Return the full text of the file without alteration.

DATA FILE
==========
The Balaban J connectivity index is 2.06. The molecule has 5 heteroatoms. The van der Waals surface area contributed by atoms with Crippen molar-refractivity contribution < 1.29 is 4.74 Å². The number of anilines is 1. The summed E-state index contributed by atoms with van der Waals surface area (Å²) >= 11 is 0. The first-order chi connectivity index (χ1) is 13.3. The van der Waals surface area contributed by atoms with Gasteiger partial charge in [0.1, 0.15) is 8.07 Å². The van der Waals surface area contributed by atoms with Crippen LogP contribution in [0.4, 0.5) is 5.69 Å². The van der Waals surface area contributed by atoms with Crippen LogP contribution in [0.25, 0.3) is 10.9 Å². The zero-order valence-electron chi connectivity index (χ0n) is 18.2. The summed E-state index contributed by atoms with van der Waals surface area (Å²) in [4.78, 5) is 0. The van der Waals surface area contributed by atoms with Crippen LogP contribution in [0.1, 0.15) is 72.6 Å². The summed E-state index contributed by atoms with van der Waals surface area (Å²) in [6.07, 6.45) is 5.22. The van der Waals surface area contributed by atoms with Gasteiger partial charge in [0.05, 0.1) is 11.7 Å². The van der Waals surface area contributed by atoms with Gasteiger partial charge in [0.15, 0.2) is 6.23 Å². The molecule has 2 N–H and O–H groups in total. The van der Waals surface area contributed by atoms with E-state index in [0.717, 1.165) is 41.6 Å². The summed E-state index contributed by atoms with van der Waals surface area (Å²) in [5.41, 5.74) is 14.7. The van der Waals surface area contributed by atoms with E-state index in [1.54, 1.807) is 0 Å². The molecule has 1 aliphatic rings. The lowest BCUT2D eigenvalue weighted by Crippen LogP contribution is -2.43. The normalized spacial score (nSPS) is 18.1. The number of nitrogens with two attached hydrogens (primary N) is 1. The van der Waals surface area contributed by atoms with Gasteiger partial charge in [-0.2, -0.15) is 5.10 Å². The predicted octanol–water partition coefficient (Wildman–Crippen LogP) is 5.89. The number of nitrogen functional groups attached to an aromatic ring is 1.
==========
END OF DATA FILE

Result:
The Balaban J connectivity index is 2.06. The molecule has 5 heteroatoms. The van der Waals surface area contributed by atoms with Crippen molar-refractivity contribution < 1.29 is 4.74 Å². The number of anilines is 1. The summed E-state index contributed by atoms with van der Waals surface area (Å²) >= 11 is 0. The first-order chi connectivity index (χ1) is 13.3. The van der Waals surface area contributed by atoms with Gasteiger partial charge in [0.1, 0.15) is 8.07 Å². The van der Waals surface area contributed by atoms with Crippen LogP contribution in [0.4, 0.5) is 5.69 Å². The van der Waals surface area contributed by atoms with Crippen LogP contribution in [0.25, 0.3) is 10.9 Å². The zero-order valence-electron chi connectivity index (χ0n) is 18.2. The summed E-state index contributed by atoms with van der Waals surface area (Å²) in [4.78, 5) is 0. The van der Waals surface area contributed by atoms with Crippen LogP contribution in [0.1, 0.15) is 72.6 Å². The summed E-state index contributed by atoms with van der Waals surface area (Å²) in [6.07, 6.45) is 5.22. The van der Waals surface area contributed by atoms with Gasteiger partial charge in [0.05, 0.1) is 11.7 Å². The van der Waals surface area contributed by atoms with Gasteiger partial charge in [0.15, 0.2) is 6.23 Å². The molecule has 2 N–H and O–H groups in total. The van der Waals surface area contributed by atoms with E-state index in [0.717, 1.165) is 41.6 Å². The summed E-state index contributed by atoms with van der Waals surface area (Å²) in [5.41, 5.74) is 14.7. The van der Waals surface area contributed by atoms with E-state index in [1.54, 1.807) is 0 Å². The molecule has 1 aliphatic rings. The lowest BCUT2D eigenvalue weighted by Crippen LogP contribution is -2.43. The normalized spacial score (nSPS) is 18.1. The number of nitrogens with two attached hydrogens (primary N) is 1. The van der Waals surface area contributed by atoms with Gasteiger partial charge in [-0.2, -0.15) is 5.10 Å². The predicted octanol–water partition coefficient (Wildman–Crippen LogP) is 5.89. The number of nitrogen functional groups attached to an aromatic ring is 1.